Let me start from the beginning. Normally, I stumble outside at 6:20 or so—in my PJs, set the sprinkler going on the part of the garden that gets the earliest sun (before said sun hits past the shadows of the high pines), then head back in for coffee and cat/dog feeding. This is followed by changing the irrigation system to the back yard where I do my chicken and bee rounds before heading in for a second cup of coffee and presentable clothes. It’s usually 8:30 or 9:00 when everything has been watered, everyone has been fed (including the humans), and I’m ready to hit my office where I work out various publication issues, toodle on The Faces Book, answer emails, read the day’s whatnots, etc. That is—if it’s an office day. Sometimes it’s an “appointments” day or an “errands” day or a “clean the refrigerators” (yes, plural) day. You know—you have an abode—it takes some doing to keep a joint hopping. And this joint is damned big and aging and it takes a lot of doing to keep it on its feet, let alone hopping.

But today, I slept in. A reversal of (fortune) sleep patterns.

I staggered out of my room around 7:45 and looked at the sun shining brightly on the first half of the garden and said, “Feck it. I have to water by hand anyway, I’m making coffee first.” The cats were pleased at this situation because it meant that they got food first. Caffeinated, I decided that I needed “real” clothes before watering the garden.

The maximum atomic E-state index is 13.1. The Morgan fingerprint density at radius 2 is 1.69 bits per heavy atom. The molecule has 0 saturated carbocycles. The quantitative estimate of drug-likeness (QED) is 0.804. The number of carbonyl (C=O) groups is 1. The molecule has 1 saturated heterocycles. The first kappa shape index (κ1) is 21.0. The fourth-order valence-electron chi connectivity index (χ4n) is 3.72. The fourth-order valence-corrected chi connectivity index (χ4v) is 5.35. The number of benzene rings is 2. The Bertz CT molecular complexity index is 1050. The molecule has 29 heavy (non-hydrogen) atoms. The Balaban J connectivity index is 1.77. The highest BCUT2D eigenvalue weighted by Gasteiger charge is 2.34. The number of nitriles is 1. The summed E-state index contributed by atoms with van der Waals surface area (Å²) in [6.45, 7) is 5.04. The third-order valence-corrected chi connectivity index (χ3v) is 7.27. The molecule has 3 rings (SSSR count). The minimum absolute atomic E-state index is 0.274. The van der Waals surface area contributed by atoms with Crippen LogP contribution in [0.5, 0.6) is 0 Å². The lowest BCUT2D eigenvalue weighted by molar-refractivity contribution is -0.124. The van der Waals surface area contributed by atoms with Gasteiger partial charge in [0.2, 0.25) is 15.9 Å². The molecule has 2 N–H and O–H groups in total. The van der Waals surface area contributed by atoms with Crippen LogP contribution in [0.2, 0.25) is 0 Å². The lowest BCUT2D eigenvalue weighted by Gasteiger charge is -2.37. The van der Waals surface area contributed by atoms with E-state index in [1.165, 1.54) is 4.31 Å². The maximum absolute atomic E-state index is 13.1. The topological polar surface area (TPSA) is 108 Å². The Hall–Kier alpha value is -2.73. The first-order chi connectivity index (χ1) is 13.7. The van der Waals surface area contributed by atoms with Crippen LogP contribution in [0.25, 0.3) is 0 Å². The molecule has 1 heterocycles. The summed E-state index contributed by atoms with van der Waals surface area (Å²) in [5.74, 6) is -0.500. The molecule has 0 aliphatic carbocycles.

This was the best call of the day.

I got the water going at about 8:30, watering just the soil so the leaves of the plants wouldn’t burn in the Southern sun. I didn’t quite make it to the second third of the garden before my First Neighbor came by walking her dog. She’s a preacher’s wife who homeschools—we don’t have a lot in common but I really adore her conversation. She’s level-headed and as thoughtful as she can be. (I also just learned that her oldest son, a National Guardsman, is now in Afghanistan; so let’s remember them when we light our candles this week. Will you do that with me?) We don’t talk much since she does her thing and I do mine and—apparently—they intersect geographically about an hour and a half apart.

While in conversation with First Neighbor, Second Neighbor drove past while taking her son to Summer Sport Activity. On her way back, she parked and came up my walk where I had moved on to cleaning paintbrushes (let’s just say that earlier this week there were canvases, there was paint, there were teenagers, all this resulted in art-therapy and turpentine).


Second Neighbor is an old friend. Her daughter and my youngest were besties once upon a time—she and I are/were coworkers. (I never know how to phrase this—I mean, I still have a summer gig. I kinda still have the job. Kinda.) We had a lot to catch up on since we hadn’t talked more than just in passing at work or at our kids’ school events for a few months.